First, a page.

- Additional drive for handrail belts
- Internal lubrication
- Real-time brake-wear sensors
- Maintenance-friendly step chain rollers
- Remote monitoring
- IP54-class protection
The process of opening the tunnels was complex and dangerous. Directional blasting proved key to completing tunnel construction in a timely manner. The upper entrance/exit of the upper tunnel is located by the tourist walkway approximately 750 m from the cable-car terminal on the mountaintop, while its lower entrance/exit opens onto the cliffside of the mountain ridge. Those who ride down from the plateau must turn left at the end of the tunnel to gain access to the Sky Gate Cave level through a 200-m-long trail. To reduce stack effect, both tunnels have turns at their midway points, where the flat spaces are enough for the transportation of material.
The 14 escalators in the upper tunnel are parallel. Each line consists of one 20-m and six 30-m escalators with a total rise of 200 m. While the 10 escalators in the lower tunnel are also in parallel arrangement, each line consists of two 20-m and three 30-m escalators with a total rise of 130 m. Originally, the lower tunnel was constructed for a single-line arrangement of five escalators, but phase two (a reconstruction project started at the end of 2013 to accommodate another five escalators) meant the lower tunnel would have a parallel arrangement, as well. Between every two pairs of escalators in both tunnels lies a flat space measuring approximately 10 m long, where escalator control cabinets are located.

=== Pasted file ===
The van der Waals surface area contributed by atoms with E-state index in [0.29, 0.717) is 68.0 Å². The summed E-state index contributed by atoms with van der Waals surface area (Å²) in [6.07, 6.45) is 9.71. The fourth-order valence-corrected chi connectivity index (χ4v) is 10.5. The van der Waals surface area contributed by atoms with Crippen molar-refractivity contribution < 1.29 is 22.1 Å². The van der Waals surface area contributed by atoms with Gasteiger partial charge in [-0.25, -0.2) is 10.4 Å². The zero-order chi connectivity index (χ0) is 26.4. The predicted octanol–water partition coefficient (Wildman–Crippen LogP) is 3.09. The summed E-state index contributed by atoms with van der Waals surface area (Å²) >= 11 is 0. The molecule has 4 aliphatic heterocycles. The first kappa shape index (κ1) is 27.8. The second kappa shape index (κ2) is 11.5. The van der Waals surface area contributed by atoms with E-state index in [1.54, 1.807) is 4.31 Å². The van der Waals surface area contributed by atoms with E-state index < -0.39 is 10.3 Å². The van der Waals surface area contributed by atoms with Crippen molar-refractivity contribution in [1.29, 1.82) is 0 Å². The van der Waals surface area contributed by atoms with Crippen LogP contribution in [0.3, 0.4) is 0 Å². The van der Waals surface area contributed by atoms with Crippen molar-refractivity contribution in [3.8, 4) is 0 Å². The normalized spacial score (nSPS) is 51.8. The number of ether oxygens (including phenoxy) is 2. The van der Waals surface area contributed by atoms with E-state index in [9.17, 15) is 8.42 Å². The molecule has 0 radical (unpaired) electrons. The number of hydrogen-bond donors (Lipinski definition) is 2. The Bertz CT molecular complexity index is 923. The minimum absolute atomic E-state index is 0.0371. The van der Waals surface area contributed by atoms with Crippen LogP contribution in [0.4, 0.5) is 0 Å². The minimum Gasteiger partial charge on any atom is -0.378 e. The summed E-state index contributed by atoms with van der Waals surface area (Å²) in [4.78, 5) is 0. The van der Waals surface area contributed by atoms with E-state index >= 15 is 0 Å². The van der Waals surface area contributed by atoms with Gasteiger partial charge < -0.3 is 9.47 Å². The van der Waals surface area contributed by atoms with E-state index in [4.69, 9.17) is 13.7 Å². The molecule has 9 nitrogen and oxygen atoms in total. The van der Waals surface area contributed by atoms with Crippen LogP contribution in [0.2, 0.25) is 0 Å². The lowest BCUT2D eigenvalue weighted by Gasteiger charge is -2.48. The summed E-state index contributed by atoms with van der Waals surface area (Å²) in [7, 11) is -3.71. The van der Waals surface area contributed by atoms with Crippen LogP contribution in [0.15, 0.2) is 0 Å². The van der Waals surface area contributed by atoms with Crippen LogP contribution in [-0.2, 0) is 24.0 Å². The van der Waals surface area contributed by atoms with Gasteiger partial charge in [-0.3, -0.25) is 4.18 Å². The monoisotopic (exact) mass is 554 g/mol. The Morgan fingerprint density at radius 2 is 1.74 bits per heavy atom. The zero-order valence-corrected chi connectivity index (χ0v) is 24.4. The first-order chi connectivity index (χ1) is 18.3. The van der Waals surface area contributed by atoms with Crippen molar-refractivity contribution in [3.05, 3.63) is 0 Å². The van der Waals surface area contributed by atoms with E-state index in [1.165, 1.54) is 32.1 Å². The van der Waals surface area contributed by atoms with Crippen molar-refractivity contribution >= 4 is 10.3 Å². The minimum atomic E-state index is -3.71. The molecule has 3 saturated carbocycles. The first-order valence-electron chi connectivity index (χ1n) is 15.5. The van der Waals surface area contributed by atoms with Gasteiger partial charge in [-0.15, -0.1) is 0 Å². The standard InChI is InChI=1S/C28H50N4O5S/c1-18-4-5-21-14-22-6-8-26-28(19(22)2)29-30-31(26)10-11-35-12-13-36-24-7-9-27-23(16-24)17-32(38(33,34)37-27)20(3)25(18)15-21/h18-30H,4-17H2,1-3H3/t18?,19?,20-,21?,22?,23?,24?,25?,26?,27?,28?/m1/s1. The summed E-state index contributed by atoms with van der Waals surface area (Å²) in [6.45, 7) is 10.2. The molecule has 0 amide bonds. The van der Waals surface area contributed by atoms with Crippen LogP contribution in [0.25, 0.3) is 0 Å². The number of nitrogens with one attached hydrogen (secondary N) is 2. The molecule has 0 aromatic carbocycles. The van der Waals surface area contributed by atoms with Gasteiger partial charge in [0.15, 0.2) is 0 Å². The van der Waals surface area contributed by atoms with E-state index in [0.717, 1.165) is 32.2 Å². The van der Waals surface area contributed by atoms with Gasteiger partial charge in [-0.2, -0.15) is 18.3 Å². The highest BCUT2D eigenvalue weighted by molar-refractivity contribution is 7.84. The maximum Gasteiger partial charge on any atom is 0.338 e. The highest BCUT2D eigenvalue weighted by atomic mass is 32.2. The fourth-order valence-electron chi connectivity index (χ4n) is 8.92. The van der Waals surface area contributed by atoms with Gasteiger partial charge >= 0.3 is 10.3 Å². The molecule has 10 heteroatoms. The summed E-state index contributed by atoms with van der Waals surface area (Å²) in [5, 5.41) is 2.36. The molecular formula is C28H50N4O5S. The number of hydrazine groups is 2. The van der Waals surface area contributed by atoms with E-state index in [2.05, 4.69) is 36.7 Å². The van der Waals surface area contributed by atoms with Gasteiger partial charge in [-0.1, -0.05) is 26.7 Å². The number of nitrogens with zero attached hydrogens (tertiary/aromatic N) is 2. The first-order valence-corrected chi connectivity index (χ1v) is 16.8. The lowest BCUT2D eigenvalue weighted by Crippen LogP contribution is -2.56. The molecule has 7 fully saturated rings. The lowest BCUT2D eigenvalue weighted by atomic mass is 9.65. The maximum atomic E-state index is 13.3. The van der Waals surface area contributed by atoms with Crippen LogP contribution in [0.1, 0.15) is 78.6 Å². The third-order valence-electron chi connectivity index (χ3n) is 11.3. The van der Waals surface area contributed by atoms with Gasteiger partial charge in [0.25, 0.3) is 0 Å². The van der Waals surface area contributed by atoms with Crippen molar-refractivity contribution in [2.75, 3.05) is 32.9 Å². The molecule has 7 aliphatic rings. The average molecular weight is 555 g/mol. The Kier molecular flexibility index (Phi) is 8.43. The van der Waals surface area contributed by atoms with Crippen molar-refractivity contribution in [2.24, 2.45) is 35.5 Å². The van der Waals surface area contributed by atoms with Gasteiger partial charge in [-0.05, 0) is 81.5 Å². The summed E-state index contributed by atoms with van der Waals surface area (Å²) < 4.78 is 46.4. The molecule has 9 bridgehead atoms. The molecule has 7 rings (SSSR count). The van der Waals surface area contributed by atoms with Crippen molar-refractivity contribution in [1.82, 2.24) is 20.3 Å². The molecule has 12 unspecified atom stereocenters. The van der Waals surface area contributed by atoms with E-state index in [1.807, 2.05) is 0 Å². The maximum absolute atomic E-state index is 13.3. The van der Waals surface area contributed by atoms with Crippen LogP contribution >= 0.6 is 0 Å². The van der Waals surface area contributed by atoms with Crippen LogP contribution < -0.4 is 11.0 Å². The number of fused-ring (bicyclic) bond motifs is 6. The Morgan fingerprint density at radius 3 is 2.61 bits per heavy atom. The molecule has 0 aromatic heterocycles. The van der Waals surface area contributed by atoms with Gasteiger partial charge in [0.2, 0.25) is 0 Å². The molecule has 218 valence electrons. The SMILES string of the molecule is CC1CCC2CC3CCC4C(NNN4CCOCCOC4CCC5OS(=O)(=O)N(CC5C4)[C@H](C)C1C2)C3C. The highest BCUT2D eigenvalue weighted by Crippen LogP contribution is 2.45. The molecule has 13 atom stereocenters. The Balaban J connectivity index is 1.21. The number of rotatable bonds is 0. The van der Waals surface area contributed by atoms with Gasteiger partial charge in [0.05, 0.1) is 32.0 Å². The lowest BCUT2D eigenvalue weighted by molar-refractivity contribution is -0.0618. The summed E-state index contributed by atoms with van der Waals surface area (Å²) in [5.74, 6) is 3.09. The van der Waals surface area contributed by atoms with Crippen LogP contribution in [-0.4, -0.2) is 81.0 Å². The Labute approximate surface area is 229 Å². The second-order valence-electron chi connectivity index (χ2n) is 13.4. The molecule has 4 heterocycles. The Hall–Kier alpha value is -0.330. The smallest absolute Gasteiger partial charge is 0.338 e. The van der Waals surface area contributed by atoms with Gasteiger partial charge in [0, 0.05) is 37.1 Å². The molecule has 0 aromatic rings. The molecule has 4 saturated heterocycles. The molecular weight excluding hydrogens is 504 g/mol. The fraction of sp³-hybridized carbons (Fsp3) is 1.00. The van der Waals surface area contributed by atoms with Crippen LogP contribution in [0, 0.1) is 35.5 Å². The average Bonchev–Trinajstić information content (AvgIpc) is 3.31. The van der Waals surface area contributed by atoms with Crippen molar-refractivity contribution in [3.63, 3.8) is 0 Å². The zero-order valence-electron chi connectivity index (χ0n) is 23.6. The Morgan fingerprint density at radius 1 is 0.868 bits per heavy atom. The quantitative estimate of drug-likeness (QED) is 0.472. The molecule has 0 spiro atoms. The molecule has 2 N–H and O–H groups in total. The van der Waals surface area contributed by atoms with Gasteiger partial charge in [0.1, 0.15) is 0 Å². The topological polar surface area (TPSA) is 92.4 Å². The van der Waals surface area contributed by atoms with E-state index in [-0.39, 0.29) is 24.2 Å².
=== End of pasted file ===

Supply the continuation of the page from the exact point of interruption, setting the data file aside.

All escalator materials for the 24 units were delivered by trucks via a narrow, treacherous road, while the 14 units in the upper tunnel had to group farther via cable hoist to the care level. In addition, a path was built using ancient Chinese techniques. Installation was a complex and time-consuming process. Canny states:
“It was an amazing, systematic task, because if anything went wrong, it would cause problems in the transport process on the trail path at the cost of losing time and money. Jobsite safety was given top priority. For example, every acetylene welding or cutting job during the installation had to undergo a rigorous approval process. When welders were at work, a safety supervisor would stand by to watch out for hazards. When the job was done, both had to make sure not to allow a single leftover spark.”
The 14 escalators in the upper tunnel and the first five in the lower tunnel opened to the public in September 2013. Installation of the additional five escalators was completed in July 2014.
- Rise: 30 m with five intermediate supports and 20 m with three intermediate supports Inclination: 30°
- Speed: 0.5 mps
- Step width: 600 mm with four horizontal steps Capacity: 6,000 persons per hour Balustrade: Stainless steel with removable covers
- Energy savings: Microwave entrance sensors Safety features: Automatic fault-sensor input, secondary brake by mechanical stopper, step chain and handrail belt breakage protections
- Life expectancy: 146,000 hr. (17 years)
Owner: Hunan Zhangjiajie Mount Tianmen Tourism Co., Ltd.
Tunnel design: Hunan Zhongda Survey, Design and Research Institute
Escalator design and manufacturing: Canny Elevator Co., Ltd.
Installation: Hunan Huida Elevator Engineering Co., Ltd.
Canny project team: Lu Binyun, Wang Dongsheng and Sun Jianyu